Traditionally, there aren’t many Malaysian participants at Mobile World Congress besides MDeC, the Multimedia Development Corporation. This year, a Malaysian company is not only present, it’s also demonstrating a device that could revolutionise mobile Internet for consumers.
Swag Technologies Sdn Bhd sounds like a name that’s too fancy to be taken seriously, and the same can be said of its product, called the swag. It actually stands for Super WiFi Anywhere you Go, and it’s a mobile WiFi hotspot with a huge twist: it merges mobile bandwidth from up to three network operators into a single fast and reliable connection.
Available to scale down from a MiFi device all the way to high-speed enterprise solutions, the swag technology can dynamically distribute, in real time, Internet traffic based on which network operator has the strongest signal the user is in. If the network signal of a telco in one area is weak, the bulk of Internet traffic is diverted to another operator with better coverage in that area.
This means no matter where the user goes, as long as they are within the network coverage of at least one carrier, they will receive optimum – and reliable – mobile Internet speeds.
Conversely, if the user is in an area where all carrier network signals are strong, they will experience Internet speeds of all three networks combined. This applies for the swag’s home- and office-based solutions.
In addition, this splitting of Internet traffic across multiple carrier infrastructures makes the swag almost unintentionally more secure.
It does sound like something simple that should have been introduced to the world a long time ago. Then again, it’s the simplest of ideas that can be the hardest to execute.
I spoke to Raphael Mannadiar, one of the two co-founders of Swag Technologies at its booth at MWC 2016. A PhD holder in Computer Science, Swag Technologies’ CEO explains that such a device could never have been developed in the past for a few reasons.
The first was the previously exorbitant costs of cloud infrastructure. There is a heavy cloud element behind the swag’s technology, and with the costs of cloud-based systems spiraling ever downwards, it became possible to develop the swag.
Next, creating a system that dynamically distributes traffic to different carriers within the swag based on whichever carrier has the strongest network in any particular area not only sounds complicated, it actually is complicated. Mannadiar and fellow co-founder and computer science expert, Rami Aladdin, scoured academic researches in this area before designing a system that does just that.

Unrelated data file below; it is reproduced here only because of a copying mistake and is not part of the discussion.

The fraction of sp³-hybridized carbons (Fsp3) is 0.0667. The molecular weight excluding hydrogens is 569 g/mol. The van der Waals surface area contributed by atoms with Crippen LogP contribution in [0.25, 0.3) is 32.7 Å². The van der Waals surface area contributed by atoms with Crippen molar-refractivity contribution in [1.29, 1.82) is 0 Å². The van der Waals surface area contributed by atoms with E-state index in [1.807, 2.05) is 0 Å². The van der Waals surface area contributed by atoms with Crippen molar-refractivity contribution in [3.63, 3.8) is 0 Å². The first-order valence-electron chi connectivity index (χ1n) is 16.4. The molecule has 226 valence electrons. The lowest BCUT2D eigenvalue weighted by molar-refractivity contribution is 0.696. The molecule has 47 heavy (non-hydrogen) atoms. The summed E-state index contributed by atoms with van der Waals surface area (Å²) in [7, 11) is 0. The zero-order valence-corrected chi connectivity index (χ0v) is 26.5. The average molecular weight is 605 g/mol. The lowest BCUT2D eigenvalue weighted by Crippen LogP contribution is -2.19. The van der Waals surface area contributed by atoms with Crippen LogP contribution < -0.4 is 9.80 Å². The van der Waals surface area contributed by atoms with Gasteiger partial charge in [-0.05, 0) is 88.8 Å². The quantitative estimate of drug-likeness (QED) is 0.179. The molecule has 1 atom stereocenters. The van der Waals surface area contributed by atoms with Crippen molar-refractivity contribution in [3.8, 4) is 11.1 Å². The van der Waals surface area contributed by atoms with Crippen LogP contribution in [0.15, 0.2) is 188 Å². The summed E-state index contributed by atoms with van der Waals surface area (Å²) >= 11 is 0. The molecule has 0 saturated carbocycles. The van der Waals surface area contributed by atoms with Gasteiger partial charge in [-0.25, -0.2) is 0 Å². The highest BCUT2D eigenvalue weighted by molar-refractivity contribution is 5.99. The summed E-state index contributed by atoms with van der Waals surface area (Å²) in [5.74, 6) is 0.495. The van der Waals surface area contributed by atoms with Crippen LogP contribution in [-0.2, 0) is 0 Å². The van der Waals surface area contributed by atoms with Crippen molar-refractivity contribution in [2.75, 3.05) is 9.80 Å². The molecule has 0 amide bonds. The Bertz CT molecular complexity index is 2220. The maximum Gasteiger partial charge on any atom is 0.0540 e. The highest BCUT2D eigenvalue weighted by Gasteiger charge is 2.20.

With the system in place, the next hurdle was getting the carriers to play ball. Which telco would want its SIM to feature alongside other rival telcos’ SIMs, with the idea that if one telco’s network signal is weak, it diverts traffic to other SIMs in the device? It basically means admitting that their network coverage isn’t as good as another in particular areas.
Mannadiar says that’s been quite a challenge, but explains that globally, carriers are understanding that traditional business models are dying in favour of data-heavy offerings, and hence are slowly starting to “see the light”.
As such, the swag will be distributed as an OEM product globally, allowing carriers to white label it into their product offerings as a home or office-based connection, or as portable MiFi device.
Internal testing for the swag has already been extensively done in Kuala Lumpur, with the swag hitting peak download speeds over 150Mbps at various points in KL Sentral. It managed to hit a similar figure using Spanish SIM cards at MWC 2016, indicating that the system will work on any SIM globally.
The swag will debut in Malaysia in the second half of the year, thanks to a partnership with TuneTalk, the region’s largest MVNO. TuneTalk CEO Jason Lo wanted something that looks extraordinary, something that has more…swag. That’s why TuneTalk’s swag MiFi will look something like this:
The best part about the whole thing is the fact that consumers don’t need to know everything that’s been written up to this point.
When a customer purchases a TuneTalk swag, they will not know which telco SIMs are inside the three slots – they won’t even know there are three SIM cards in the swag. They also won’t know that TuneTalk will use the monthly subscription fee to pay the other telcos whose SIMs are used in the swag based on how much data was diverted in the backend.
All they will know is the promise of fast and reliable mobile Internet, wherever they may be.
At this juncture, it must be said that the whole thing sounds almost too good to be true. At its booth we only saw a 3D-printed model of the TuneTalk swag that’s roughly the size of a brick, with no working OEM swag units in sight.
As such, there is reason to doubt if the technology can eventually fit into a pocket-sized MiFi, and how power efficient it will be. Beyond video demos, there is no indication that the real-time traffic distribution system actually works as promised. The company was founded in 2013 and based on its LinkedIn page, has less than ten employees.
We’ve seen our fair share of vapourware at events like MWC, but for all the potential and promise the swag holds, I really, really hope this won’t be one of them.